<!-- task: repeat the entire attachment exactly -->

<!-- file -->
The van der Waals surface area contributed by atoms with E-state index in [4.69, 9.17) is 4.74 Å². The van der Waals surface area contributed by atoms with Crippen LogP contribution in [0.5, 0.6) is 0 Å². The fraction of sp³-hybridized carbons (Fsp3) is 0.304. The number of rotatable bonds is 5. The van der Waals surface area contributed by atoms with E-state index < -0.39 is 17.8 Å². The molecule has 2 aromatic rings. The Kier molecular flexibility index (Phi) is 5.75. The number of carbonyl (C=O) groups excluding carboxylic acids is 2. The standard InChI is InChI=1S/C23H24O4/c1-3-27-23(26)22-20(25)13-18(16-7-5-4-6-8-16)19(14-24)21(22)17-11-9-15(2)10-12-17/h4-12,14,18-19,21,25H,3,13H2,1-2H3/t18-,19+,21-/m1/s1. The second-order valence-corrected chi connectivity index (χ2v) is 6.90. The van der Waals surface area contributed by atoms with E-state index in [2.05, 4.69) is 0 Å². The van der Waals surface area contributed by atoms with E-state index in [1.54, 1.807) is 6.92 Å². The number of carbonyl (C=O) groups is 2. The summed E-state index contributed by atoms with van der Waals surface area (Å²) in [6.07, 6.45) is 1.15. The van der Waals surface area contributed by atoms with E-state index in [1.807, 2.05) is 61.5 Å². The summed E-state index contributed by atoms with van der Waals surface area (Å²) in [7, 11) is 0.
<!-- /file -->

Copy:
The van der Waals surface area contributed by atoms with E-state index in [4.69, 9.17) is 4.74 Å². The van der Waals surface area contributed by atoms with Crippen LogP contribution in [0.5, 0.6) is 0 Å². The fraction of sp³-hybridized carbons (Fsp3) is 0.304. The number of rotatable bonds is 5. The van der Waals surface area contributed by atoms with E-state index < -0.39 is 17.8 Å². The molecule has 2 aromatic rings. The Kier molecular flexibility index (Phi) is 5.75. The number of carbonyl (C=O) groups excluding carboxylic acids is 2. The standard InChI is InChI=1S/C23H24O4/c1-3-27-23(26)22-20(25)13-18(16-7-5-4-6-8-16)19(14-24)21(22)17-11-9-15(2)10-12-17/h4-12,14,18-19,21,25H,3,13H2,1-2H3/t18-,19+,21-/m1/s1. The second-order valence-corrected chi connectivity index (χ2v) is 6.90. The van der Waals surface area contributed by atoms with E-state index in [2.05, 4.69) is 0 Å². The van der Waals surface area contributed by atoms with E-state index in [1.54, 1.807) is 6.92 Å². The number of carbonyl (C=O) groups is 2. The summed E-state index contributed by atoms with van der Waals surface area (Å²) in [6.07, 6.45) is 1.15. The van der Waals surface area contributed by atoms with E-state index in [1.807, 2.05) is 61.5 Å². The summed E-state index contributed by atoms with van der Waals surface area (Å²) in [7, 11) is 0.